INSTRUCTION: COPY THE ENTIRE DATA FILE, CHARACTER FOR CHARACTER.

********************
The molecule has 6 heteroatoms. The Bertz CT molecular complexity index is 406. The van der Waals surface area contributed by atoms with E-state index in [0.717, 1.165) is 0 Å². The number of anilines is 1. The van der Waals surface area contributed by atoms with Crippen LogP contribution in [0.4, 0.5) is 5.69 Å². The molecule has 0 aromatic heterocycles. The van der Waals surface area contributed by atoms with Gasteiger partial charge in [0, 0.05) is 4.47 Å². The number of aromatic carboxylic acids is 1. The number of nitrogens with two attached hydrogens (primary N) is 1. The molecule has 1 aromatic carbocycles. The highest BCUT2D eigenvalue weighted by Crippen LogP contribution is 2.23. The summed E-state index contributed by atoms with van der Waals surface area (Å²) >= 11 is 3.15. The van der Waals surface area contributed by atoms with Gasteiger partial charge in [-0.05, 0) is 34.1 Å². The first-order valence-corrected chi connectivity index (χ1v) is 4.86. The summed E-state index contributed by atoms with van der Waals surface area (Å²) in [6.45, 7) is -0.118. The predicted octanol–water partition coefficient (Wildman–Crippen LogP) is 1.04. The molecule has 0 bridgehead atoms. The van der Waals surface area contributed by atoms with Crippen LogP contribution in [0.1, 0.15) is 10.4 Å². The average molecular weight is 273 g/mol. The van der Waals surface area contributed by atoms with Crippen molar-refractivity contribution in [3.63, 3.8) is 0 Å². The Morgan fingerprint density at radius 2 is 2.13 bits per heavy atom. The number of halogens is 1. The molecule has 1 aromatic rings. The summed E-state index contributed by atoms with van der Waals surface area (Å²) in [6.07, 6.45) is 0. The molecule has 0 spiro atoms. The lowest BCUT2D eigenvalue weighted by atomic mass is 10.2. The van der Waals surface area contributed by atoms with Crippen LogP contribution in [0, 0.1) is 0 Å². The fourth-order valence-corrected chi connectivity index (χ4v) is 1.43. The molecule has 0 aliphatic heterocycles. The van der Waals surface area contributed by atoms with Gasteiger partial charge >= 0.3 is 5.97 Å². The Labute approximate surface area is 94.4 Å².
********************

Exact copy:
The molecule has 6 heteroatoms. The Bertz CT molecular complexity index is 406. The van der Waals surface area contributed by atoms with E-state index in [0.717, 1.165) is 0 Å². The number of anilines is 1. The van der Waals surface area contributed by atoms with Crippen LogP contribution in [0.4, 0.5) is 5.69 Å². The molecule has 0 aromatic heterocycles. The van der Waals surface area contributed by atoms with Gasteiger partial charge in [0, 0.05) is 4.47 Å². The number of aromatic carboxylic acids is 1. The number of nitrogens with two attached hydrogens (primary N) is 1. The molecule has 1 aromatic carbocycles. The highest BCUT2D eigenvalue weighted by Crippen LogP contribution is 2.23. The summed E-state index contributed by atoms with van der Waals surface area (Å²) >= 11 is 3.15. The van der Waals surface area contributed by atoms with Gasteiger partial charge in [-0.05, 0) is 34.1 Å². The first-order valence-corrected chi connectivity index (χ1v) is 4.86. The summed E-state index contributed by atoms with van der Waals surface area (Å²) in [6.45, 7) is -0.118. The predicted octanol–water partition coefficient (Wildman–Crippen LogP) is 1.04. The molecule has 0 bridgehead atoms. The van der Waals surface area contributed by atoms with Crippen LogP contribution in [0.1, 0.15) is 10.4 Å². The average molecular weight is 273 g/mol. The van der Waals surface area contributed by atoms with Crippen molar-refractivity contribution in [3.63, 3.8) is 0 Å². The Morgan fingerprint density at radius 2 is 2.13 bits per heavy atom. The number of halogens is 1. The molecule has 1 aromatic rings. The summed E-state index contributed by atoms with van der Waals surface area (Å²) in [6.07, 6.45) is 0. The molecule has 0 spiro atoms. The lowest BCUT2D eigenvalue weighted by atomic mass is 10.2. The van der Waals surface area contributed by atoms with Crippen LogP contribution in [0, 0.1) is 0 Å². The fourth-order valence-corrected chi connectivity index (χ4v) is 1.43. The molecule has 0 aliphatic heterocycles. The van der Waals surface area contributed by atoms with Gasteiger partial charge >= 0.3 is 5.97 Å². The Labute approximate surface area is 94.4 Å².